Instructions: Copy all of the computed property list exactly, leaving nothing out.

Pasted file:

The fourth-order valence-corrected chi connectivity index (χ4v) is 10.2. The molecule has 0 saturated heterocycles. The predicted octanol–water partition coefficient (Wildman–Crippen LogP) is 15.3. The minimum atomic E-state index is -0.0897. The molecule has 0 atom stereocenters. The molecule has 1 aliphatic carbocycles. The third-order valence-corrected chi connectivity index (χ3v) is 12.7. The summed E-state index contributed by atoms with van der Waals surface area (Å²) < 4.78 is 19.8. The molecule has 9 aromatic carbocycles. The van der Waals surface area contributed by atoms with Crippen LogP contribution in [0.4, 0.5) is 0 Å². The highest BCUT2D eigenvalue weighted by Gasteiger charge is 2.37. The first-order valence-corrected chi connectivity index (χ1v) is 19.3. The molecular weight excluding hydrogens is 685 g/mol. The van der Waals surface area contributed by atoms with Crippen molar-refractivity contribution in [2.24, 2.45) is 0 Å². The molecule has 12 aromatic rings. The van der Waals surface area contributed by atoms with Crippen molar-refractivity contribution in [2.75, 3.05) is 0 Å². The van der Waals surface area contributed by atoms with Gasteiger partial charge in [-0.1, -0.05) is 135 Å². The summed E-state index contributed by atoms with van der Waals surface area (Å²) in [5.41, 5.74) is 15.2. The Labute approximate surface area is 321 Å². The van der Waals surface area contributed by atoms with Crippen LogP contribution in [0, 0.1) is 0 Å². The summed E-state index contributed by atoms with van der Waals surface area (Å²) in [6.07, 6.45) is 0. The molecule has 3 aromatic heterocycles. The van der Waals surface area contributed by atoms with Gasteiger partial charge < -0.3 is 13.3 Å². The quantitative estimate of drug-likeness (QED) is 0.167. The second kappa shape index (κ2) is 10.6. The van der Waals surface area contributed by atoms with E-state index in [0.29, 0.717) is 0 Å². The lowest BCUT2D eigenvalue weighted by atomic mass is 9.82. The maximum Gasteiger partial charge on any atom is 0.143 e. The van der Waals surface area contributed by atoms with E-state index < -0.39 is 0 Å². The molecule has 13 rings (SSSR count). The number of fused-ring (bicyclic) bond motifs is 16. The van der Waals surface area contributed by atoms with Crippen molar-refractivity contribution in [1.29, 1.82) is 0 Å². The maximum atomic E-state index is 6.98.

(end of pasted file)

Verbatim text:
The fourth-order valence-corrected chi connectivity index (χ4v) is 10.2. The molecule has 0 saturated heterocycles. The predicted octanol–water partition coefficient (Wildman–Crippen LogP) is 15.3. The minimum atomic E-state index is -0.0897. The molecule has 0 atom stereocenters. The molecule has 1 aliphatic carbocycles. The third-order valence-corrected chi connectivity index (χ3v) is 12.7. The summed E-state index contributed by atoms with van der Waals surface area (Å²) < 4.78 is 19.8. The molecule has 9 aromatic carbocycles. The van der Waals surface area contributed by atoms with Crippen LogP contribution in [0.4, 0.5) is 0 Å². The highest BCUT2D eigenvalue weighted by Gasteiger charge is 2.37. The first-order valence-corrected chi connectivity index (χ1v) is 19.3. The molecular weight excluding hydrogens is 685 g/mol. The van der Waals surface area contributed by atoms with Crippen molar-refractivity contribution in [2.24, 2.45) is 0 Å². The molecule has 12 aromatic rings. The van der Waals surface area contributed by atoms with Crippen molar-refractivity contribution in [2.75, 3.05) is 0 Å². The van der Waals surface area contributed by atoms with Gasteiger partial charge in [-0.1, -0.05) is 135 Å². The summed E-state index contributed by atoms with van der Waals surface area (Å²) in [5.41, 5.74) is 15.2. The Labute approximate surface area is 321 Å². The van der Waals surface area contributed by atoms with Crippen LogP contribution in [0, 0.1) is 0 Å². The summed E-state index contributed by atoms with van der Waals surface area (Å²) in [6.07, 6.45) is 0. The molecule has 3 aromatic heterocycles. The van der Waals surface area contributed by atoms with Gasteiger partial charge < -0.3 is 13.3 Å². The quantitative estimate of drug-likeness (QED) is 0.167. The second kappa shape index (κ2) is 10.6. The van der Waals surface area contributed by atoms with E-state index in [0.29, 0.717) is 0 Å². The lowest BCUT2D eigenvalue weighted by atomic mass is 9.82. The maximum Gasteiger partial charge on any atom is 0.143 e. The van der Waals surface area contributed by atoms with E-state index < -0.39 is 0 Å². The molecule has 13 rings (SSSR count). The number of fused-ring (bicyclic) bond motifs is 16. The van der Waals surface area contributed by atoms with Crippen molar-refractivity contribution in [1.29, 1.82) is 0 Å². The maximum atomic E-state index is 6.98.